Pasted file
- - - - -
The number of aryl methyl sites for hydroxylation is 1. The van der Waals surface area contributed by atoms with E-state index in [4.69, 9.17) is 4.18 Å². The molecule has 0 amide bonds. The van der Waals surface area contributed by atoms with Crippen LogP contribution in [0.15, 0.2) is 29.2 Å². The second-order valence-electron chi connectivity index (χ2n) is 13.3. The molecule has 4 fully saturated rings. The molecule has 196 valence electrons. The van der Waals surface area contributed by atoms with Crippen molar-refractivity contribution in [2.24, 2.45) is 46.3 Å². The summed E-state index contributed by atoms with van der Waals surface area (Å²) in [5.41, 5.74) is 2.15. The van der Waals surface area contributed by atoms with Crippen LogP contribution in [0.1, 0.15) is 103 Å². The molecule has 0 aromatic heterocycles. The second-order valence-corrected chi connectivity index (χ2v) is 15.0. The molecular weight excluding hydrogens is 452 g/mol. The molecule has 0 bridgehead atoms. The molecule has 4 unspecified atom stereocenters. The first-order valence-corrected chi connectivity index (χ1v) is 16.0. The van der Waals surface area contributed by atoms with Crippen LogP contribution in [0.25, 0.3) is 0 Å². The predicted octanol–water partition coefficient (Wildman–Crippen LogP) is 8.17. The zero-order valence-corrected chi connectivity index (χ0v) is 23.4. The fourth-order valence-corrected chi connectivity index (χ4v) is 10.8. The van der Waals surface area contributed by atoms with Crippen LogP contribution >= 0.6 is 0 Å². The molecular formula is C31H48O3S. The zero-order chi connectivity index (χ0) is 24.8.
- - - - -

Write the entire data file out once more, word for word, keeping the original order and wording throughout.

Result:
The number of aryl methyl sites for hydroxylation is 1. The van der Waals surface area contributed by atoms with E-state index in [4.69, 9.17) is 4.18 Å². The molecule has 0 amide bonds. The van der Waals surface area contributed by atoms with Crippen LogP contribution in [0.15, 0.2) is 29.2 Å². The second-order valence-electron chi connectivity index (χ2n) is 13.3. The molecule has 4 fully saturated rings. The molecule has 196 valence electrons. The van der Waals surface area contributed by atoms with Crippen molar-refractivity contribution in [2.24, 2.45) is 46.3 Å². The summed E-state index contributed by atoms with van der Waals surface area (Å²) in [5.41, 5.74) is 2.15. The van der Waals surface area contributed by atoms with Crippen LogP contribution in [0.1, 0.15) is 103 Å². The molecule has 0 aromatic heterocycles. The second-order valence-corrected chi connectivity index (χ2v) is 15.0. The molecular weight excluding hydrogens is 452 g/mol. The molecule has 0 bridgehead atoms. The molecule has 4 unspecified atom stereocenters. The first-order valence-corrected chi connectivity index (χ1v) is 16.0. The van der Waals surface area contributed by atoms with Crippen LogP contribution in [0.25, 0.3) is 0 Å². The predicted octanol–water partition coefficient (Wildman–Crippen LogP) is 8.17. The zero-order valence-corrected chi connectivity index (χ0v) is 23.4. The fourth-order valence-corrected chi connectivity index (χ4v) is 10.8. The van der Waals surface area contributed by atoms with Crippen LogP contribution >= 0.6 is 0 Å². The molecular formula is C31H48O3S. The zero-order chi connectivity index (χ0) is 24.8.